Elderly and Disabled Low-Income New Yorkers Sue City for Better Protective Services

  • 4/16/2007
  • Brennan Center For Justice
  • Source: New York > Disability Rights
Low-income, elderly, and disabled New York City residents could benefit from a recent class action lawsuit filed by two women who claim that the City's Adult Protective Services (APS), administered by the Human Resources Administration (HRA), has not complied with state and federal laws. The New York Legal Assistance Group (NYLAG) represents the plaintiffs in the suit, Belovic v. Doar, which was filed on April 10, 2007 in the United States District Court for the Southern District of New York. Madelaine Andrews, a plaintiff in the case who, because she is unable to walk, cannot leave her apartment, says, "APS promised me they would help me find a new place to live and then completely abandoned me. As a result, I wasn't able to leave my house for over six months, until I had a heart attack and an ambulance came to take me away." The suit claims that, among other concerns, the failures of APS mean that elderly New Yorkers and people with disabilities are unnecessarily put in nursing homes, do not receive necessary medical care, and sometimes go without food. NYLAG claims that HRA's inadequate administration of APS violates the Americans with Disabilities Act, New York Social Services Law, and the federal and state constitutions. Jane Greengold Stevens, a NYLAG attorney working on the case, says, "In the long run, we are looking for institutional reform of the agency. They are totally overwhelmed. They are very understaffed. Their staff has caseloads that are much too high. They are not trained well."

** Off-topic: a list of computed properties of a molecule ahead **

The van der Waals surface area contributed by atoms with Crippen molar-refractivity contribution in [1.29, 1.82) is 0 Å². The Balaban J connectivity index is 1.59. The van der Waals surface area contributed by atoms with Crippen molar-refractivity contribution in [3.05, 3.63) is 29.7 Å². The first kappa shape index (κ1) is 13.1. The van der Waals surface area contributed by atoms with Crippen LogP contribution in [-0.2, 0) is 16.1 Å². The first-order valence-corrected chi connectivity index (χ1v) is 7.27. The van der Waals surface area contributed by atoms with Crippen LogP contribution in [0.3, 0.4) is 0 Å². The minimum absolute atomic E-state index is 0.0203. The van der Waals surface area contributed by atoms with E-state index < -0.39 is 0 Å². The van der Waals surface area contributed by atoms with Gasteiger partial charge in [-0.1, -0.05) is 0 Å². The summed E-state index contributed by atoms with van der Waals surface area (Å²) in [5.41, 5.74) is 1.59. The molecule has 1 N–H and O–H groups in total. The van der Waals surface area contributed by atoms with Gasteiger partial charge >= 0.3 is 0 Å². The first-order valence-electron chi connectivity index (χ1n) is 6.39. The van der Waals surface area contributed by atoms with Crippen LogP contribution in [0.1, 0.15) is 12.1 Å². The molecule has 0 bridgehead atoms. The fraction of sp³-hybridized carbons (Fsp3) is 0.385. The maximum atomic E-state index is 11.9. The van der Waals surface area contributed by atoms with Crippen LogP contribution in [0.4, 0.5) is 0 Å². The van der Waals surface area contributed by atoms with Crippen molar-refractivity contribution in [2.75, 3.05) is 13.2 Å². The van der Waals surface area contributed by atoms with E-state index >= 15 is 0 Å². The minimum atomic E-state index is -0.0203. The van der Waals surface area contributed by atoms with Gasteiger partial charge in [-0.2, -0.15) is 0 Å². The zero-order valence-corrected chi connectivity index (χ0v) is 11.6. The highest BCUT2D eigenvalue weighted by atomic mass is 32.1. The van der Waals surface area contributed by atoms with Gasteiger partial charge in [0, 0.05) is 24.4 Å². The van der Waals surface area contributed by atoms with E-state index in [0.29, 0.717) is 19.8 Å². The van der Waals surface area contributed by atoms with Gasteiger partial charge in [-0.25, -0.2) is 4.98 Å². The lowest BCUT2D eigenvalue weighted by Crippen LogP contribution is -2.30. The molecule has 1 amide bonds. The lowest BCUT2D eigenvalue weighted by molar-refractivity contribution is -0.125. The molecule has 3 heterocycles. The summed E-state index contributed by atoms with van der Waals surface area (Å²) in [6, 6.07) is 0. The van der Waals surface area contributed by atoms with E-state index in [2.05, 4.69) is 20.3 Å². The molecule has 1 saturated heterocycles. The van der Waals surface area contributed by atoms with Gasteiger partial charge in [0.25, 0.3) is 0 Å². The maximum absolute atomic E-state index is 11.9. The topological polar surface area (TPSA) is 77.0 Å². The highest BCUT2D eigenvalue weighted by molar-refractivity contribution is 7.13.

News Release, New York City's Most Vulnerable Left Unprotected; NYLAG Files Federal Class Action Challenging Unlawful Failure to Protect Mentally and Physically Disabled Adults From Harm, PR Newswire US, April 10, 2007; Lawsuit Claims NYC Agency Fails to Care for Disabled Adults, The Associated Press, April 12, 2007.

Republished with permission from the Brennan Center for Justice Legal Services E-lert (April 13, 2007).